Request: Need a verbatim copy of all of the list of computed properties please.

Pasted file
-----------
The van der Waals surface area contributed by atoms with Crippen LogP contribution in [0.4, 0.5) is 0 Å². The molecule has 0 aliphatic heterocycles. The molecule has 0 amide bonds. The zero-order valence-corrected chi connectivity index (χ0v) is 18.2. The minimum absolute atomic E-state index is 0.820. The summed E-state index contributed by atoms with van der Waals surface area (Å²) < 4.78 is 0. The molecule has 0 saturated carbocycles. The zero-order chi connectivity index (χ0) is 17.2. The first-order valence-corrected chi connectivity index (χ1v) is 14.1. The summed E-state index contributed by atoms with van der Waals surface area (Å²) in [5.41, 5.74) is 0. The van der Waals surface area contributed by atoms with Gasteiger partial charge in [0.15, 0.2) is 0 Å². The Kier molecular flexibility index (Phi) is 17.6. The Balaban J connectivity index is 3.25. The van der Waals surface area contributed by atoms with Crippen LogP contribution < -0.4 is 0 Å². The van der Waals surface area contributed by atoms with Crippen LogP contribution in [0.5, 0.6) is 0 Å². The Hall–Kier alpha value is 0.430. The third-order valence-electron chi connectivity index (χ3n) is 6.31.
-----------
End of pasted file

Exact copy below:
The van der Waals surface area contributed by atoms with Crippen LogP contribution in [0.4, 0.5) is 0 Å². The molecule has 0 aliphatic heterocycles. The molecule has 0 amide bonds. The zero-order valence-corrected chi connectivity index (χ0v) is 18.2. The minimum absolute atomic E-state index is 0.820. The summed E-state index contributed by atoms with van der Waals surface area (Å²) < 4.78 is 0. The molecule has 0 saturated carbocycles. The zero-order chi connectivity index (χ0) is 17.2. The first-order valence-corrected chi connectivity index (χ1v) is 14.1. The summed E-state index contributed by atoms with van der Waals surface area (Å²) in [5.41, 5.74) is 0. The van der Waals surface area contributed by atoms with Gasteiger partial charge in [0.15, 0.2) is 0 Å². The Kier molecular flexibility index (Phi) is 17.6. The Balaban J connectivity index is 3.25. The van der Waals surface area contributed by atoms with Crippen LogP contribution < -0.4 is 0 Å². The van der Waals surface area contributed by atoms with Crippen LogP contribution in [0.5, 0.6) is 0 Å². The Hall–Kier alpha value is 0.430. The third-order valence-electron chi connectivity index (χ3n) is 6.31.